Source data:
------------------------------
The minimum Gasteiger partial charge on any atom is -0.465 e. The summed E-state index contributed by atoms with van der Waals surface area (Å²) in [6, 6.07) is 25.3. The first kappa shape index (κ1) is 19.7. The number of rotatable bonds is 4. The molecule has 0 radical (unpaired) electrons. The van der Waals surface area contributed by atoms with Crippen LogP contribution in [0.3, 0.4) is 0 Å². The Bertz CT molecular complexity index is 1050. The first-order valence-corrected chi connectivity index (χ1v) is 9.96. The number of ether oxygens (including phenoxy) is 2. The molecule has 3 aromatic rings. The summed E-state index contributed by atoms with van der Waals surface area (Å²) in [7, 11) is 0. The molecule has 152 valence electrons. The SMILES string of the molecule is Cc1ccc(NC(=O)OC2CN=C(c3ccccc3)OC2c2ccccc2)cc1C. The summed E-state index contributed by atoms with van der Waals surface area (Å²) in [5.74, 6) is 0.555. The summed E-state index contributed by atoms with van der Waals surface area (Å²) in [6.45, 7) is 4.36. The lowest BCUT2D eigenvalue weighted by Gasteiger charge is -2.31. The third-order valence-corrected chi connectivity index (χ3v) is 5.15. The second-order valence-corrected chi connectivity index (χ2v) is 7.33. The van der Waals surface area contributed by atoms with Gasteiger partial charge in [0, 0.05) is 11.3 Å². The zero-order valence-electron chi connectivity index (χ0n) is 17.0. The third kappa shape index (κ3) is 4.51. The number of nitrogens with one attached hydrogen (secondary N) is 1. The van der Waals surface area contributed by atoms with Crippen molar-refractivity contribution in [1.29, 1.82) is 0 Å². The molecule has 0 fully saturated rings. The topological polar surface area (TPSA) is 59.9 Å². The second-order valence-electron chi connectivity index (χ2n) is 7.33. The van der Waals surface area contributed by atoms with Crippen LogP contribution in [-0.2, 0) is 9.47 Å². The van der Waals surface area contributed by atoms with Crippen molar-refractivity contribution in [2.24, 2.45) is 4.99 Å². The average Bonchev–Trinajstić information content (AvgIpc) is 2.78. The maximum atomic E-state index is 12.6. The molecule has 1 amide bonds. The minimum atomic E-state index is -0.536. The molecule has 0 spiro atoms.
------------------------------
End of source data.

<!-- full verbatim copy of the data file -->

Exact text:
The minimum Gasteiger partial charge on any atom is -0.465 e. The summed E-state index contributed by atoms with van der Waals surface area (Å²) in [6, 6.07) is 25.3. The first kappa shape index (κ1) is 19.7. The number of rotatable bonds is 4. The molecule has 0 radical (unpaired) electrons. The van der Waals surface area contributed by atoms with Crippen LogP contribution in [0.3, 0.4) is 0 Å². The Bertz CT molecular complexity index is 1050. The first-order valence-corrected chi connectivity index (χ1v) is 9.96. The number of ether oxygens (including phenoxy) is 2. The molecule has 3 aromatic rings. The summed E-state index contributed by atoms with van der Waals surface area (Å²) in [7, 11) is 0. The molecule has 152 valence electrons. The SMILES string of the molecule is Cc1ccc(NC(=O)OC2CN=C(c3ccccc3)OC2c2ccccc2)cc1C. The summed E-state index contributed by atoms with van der Waals surface area (Å²) in [5.74, 6) is 0.555. The summed E-state index contributed by atoms with van der Waals surface area (Å²) in [6.45, 7) is 4.36. The lowest BCUT2D eigenvalue weighted by Gasteiger charge is -2.31. The third-order valence-corrected chi connectivity index (χ3v) is 5.15. The second-order valence-corrected chi connectivity index (χ2v) is 7.33. The van der Waals surface area contributed by atoms with Gasteiger partial charge in [0, 0.05) is 11.3 Å². The zero-order valence-electron chi connectivity index (χ0n) is 17.0. The third kappa shape index (κ3) is 4.51. The number of nitrogens with one attached hydrogen (secondary N) is 1. The van der Waals surface area contributed by atoms with Crippen molar-refractivity contribution in [1.29, 1.82) is 0 Å². The molecule has 0 fully saturated rings. The topological polar surface area (TPSA) is 59.9 Å². The second-order valence-electron chi connectivity index (χ2n) is 7.33. The van der Waals surface area contributed by atoms with Crippen LogP contribution in [-0.2, 0) is 9.47 Å². The van der Waals surface area contributed by atoms with Crippen molar-refractivity contribution in [2.24, 2.45) is 4.99 Å². The average Bonchev–Trinajstić information content (AvgIpc) is 2.78. The maximum atomic E-state index is 12.6. The molecule has 1 amide bonds. The minimum atomic E-state index is -0.536. The molecule has 0 spiro atoms.